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Tech for heavy and public vehicles to cut harmful emissions in the pipeline

The additional cost incurred for either completely scrapping the engine-run vehicles or replacing engines can now be saved, the team said.

Written by Anjali Marar | Pune |
November 27, 2017 6:00:25 am
Traffic crawls along Mumbai’s Western Expressway. (Express Photo/Ganesh Tendulkar)

Black soot and harmful gases emitted from the exhaust of public buses and heavy vehicles operating on diesel engines seem set to reduce substantially, thereby not just reducing the overall air pollution but also improving the vehicles’ efficiency.

A team of city-based engine development experts, Automotive Research Association of India (ARAI) and Central Institute for Road Transport (CIRT), are in the final stages of designing a dual fuel technology using ethanol capable of being blended with diesel separately at the time of combustion. A proposal in this regard was submitted to the Ministry of Road Transport and Highways (MoRTH) in October and is awaiting the final nod.

Though research on the blending ethanol with diesel or petrol have been on and also partially in operations on pilot basis, the developers claim this dual fuel technology is being tried out for the first time in India. “The advantage of this technology will be that it can be used even in existing diesel engines, thereby directly cutting on the harmful emissions that largely contribute to air pollution in India,” said a senior scientist from the Powertrain Engineering (PTE) division of ARAI.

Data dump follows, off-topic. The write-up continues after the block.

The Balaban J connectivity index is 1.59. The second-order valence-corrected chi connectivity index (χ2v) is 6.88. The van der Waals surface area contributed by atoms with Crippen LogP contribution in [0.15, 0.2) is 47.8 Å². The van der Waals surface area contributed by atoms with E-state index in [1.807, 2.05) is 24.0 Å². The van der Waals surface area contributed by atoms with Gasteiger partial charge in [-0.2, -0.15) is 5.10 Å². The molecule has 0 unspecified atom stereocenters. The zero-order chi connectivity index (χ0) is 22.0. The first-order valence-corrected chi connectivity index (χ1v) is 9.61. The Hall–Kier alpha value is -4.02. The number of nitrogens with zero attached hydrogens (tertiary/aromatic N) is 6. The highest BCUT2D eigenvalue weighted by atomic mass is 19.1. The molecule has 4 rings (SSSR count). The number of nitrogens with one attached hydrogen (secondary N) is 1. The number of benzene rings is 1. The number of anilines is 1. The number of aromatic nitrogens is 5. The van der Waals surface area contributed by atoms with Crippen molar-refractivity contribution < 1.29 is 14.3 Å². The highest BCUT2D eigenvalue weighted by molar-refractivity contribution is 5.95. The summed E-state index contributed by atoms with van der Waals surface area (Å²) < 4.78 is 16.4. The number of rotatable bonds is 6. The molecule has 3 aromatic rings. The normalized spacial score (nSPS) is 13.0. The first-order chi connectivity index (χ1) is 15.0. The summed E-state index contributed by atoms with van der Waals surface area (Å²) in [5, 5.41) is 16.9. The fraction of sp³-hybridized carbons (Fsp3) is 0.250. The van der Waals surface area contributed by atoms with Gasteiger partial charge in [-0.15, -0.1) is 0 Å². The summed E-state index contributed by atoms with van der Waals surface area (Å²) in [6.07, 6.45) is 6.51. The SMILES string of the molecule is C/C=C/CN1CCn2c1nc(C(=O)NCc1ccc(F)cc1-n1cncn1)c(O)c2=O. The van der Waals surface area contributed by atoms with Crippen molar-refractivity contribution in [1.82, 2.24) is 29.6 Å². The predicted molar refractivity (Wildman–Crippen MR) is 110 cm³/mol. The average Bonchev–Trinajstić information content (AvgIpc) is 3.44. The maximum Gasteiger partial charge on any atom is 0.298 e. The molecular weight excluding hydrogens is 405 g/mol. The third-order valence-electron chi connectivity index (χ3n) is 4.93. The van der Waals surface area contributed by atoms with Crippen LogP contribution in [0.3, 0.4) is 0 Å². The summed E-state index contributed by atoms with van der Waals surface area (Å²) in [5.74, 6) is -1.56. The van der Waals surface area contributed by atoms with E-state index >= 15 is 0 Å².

The additional cost incurred for either completely scrapping the engine-run vehicles or replacing engines can now be saved, the team said. Interestingly, the technology allows the use of variable blends of ethanol concentrations to be mixed with diesel, as per the requirement of the vehicle and the region or areas where it would mostly ply, yet another special feature which is novel among engine designs. The mechanism of the present-day diesel engines is based on ignition caused by the diesel-air mixture.

Explaining the working of this technology, a senior ARAI team member said, “There will not be a need for retrofitting or replacing the existing diesel engines. In this case, an additional storage facility for ethanol has been provided. It will regularly pump in this chemical compound (ethanol) with air which will blend with diesel directly and this mixture will be used at the time of combustion. Some of the early tests have shown significantly low emissions.”

The tests have also found that the technology can have very high adaptability into all kinds of diesel engines, be it cars, buses, trucks and other heavy transport vehicles. Despite this, auto experts aim to first introduce this technology for heavy vehicles and public buses, which are considered one of the top contributors to air pollution in Indian cities.

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